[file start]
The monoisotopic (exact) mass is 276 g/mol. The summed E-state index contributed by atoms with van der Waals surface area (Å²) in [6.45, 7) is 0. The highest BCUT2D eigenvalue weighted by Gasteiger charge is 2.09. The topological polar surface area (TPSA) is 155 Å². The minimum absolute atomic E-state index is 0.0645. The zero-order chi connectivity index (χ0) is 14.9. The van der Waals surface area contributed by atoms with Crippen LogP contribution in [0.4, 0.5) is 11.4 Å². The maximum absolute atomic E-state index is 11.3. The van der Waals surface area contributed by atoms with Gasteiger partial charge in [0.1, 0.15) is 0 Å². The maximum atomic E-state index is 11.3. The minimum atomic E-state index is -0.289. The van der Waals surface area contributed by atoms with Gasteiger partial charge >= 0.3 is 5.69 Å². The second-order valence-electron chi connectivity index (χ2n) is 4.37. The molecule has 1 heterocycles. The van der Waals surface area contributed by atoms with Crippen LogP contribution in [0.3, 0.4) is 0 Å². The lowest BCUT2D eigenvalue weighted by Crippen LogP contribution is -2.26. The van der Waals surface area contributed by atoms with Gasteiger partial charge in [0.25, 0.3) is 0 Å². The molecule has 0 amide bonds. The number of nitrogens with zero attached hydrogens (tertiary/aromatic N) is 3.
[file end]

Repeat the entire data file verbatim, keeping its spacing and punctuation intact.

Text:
The monoisotopic (exact) mass is 276 g/mol. The summed E-state index contributed by atoms with van der Waals surface area (Å²) in [6.45, 7) is 0. The highest BCUT2D eigenvalue weighted by Gasteiger charge is 2.09. The topological polar surface area (TPSA) is 155 Å². The minimum absolute atomic E-state index is 0.0645. The zero-order chi connectivity index (χ0) is 14.9. The van der Waals surface area contributed by atoms with Crippen LogP contribution in [0.4, 0.5) is 11.4 Å². The maximum absolute atomic E-state index is 11.3. The van der Waals surface area contributed by atoms with Gasteiger partial charge in [0.1, 0.15) is 0 Å². The maximum atomic E-state index is 11.3. The minimum atomic E-state index is -0.289. The van der Waals surface area contributed by atoms with Gasteiger partial charge >= 0.3 is 5.69 Å². The second-order valence-electron chi connectivity index (χ2n) is 4.37. The molecule has 1 heterocycles. The van der Waals surface area contributed by atoms with Crippen LogP contribution in [0.3, 0.4) is 0 Å². The lowest BCUT2D eigenvalue weighted by Crippen LogP contribution is -2.26. The van der Waals surface area contributed by atoms with Gasteiger partial charge in [0.25, 0.3) is 0 Å². The molecule has 0 amide bonds. The number of nitrogens with zero attached hydrogens (tertiary/aromatic N) is 3.